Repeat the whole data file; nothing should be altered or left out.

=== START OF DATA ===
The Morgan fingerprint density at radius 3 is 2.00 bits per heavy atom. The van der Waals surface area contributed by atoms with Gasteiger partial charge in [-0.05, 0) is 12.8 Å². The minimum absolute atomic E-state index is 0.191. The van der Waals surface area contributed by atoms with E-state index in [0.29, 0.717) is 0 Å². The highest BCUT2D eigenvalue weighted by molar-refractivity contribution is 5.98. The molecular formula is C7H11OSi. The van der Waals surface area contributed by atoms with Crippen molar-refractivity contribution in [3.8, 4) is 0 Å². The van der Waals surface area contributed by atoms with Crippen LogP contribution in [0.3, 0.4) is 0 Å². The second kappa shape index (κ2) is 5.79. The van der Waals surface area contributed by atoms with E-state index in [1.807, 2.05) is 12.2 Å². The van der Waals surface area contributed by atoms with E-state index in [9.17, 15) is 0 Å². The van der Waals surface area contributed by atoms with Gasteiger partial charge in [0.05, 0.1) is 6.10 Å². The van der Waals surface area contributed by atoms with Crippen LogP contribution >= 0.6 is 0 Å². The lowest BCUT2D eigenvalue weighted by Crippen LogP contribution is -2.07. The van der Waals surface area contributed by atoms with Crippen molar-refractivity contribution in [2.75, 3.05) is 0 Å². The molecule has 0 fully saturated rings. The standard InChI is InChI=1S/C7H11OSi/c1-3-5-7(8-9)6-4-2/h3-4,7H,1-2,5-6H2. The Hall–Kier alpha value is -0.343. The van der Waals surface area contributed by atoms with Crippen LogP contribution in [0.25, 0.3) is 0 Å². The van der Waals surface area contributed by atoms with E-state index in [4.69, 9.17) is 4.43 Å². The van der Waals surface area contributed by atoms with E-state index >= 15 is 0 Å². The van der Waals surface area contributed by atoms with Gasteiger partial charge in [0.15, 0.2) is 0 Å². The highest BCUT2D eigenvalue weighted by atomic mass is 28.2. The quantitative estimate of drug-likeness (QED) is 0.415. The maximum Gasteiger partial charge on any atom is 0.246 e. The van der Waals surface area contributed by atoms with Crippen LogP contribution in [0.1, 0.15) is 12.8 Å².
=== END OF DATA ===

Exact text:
The Morgan fingerprint density at radius 3 is 2.00 bits per heavy atom. The van der Waals surface area contributed by atoms with Gasteiger partial charge in [-0.05, 0) is 12.8 Å². The minimum absolute atomic E-state index is 0.191. The van der Waals surface area contributed by atoms with E-state index in [0.29, 0.717) is 0 Å². The highest BCUT2D eigenvalue weighted by molar-refractivity contribution is 5.98. The molecular formula is C7H11OSi. The van der Waals surface area contributed by atoms with Crippen molar-refractivity contribution in [3.8, 4) is 0 Å². The van der Waals surface area contributed by atoms with Crippen LogP contribution in [0.3, 0.4) is 0 Å². The second kappa shape index (κ2) is 5.79. The van der Waals surface area contributed by atoms with E-state index in [1.807, 2.05) is 12.2 Å². The van der Waals surface area contributed by atoms with E-state index in [9.17, 15) is 0 Å². The van der Waals surface area contributed by atoms with Gasteiger partial charge in [0.05, 0.1) is 6.10 Å². The van der Waals surface area contributed by atoms with Crippen LogP contribution >= 0.6 is 0 Å². The lowest BCUT2D eigenvalue weighted by Crippen LogP contribution is -2.07. The van der Waals surface area contributed by atoms with Crippen molar-refractivity contribution in [2.75, 3.05) is 0 Å². The molecule has 0 fully saturated rings. The standard InChI is InChI=1S/C7H11OSi/c1-3-5-7(8-9)6-4-2/h3-4,7H,1-2,5-6H2. The Hall–Kier alpha value is -0.343. The van der Waals surface area contributed by atoms with Crippen LogP contribution in [0.25, 0.3) is 0 Å². The van der Waals surface area contributed by atoms with E-state index in [4.69, 9.17) is 4.43 Å². The van der Waals surface area contributed by atoms with E-state index >= 15 is 0 Å². The van der Waals surface area contributed by atoms with Gasteiger partial charge in [0.15, 0.2) is 0 Å². The highest BCUT2D eigenvalue weighted by atomic mass is 28.2. The quantitative estimate of drug-likeness (QED) is 0.415. The maximum Gasteiger partial charge on any atom is 0.246 e. The van der Waals surface area contributed by atoms with Crippen LogP contribution in [0.1, 0.15) is 12.8 Å².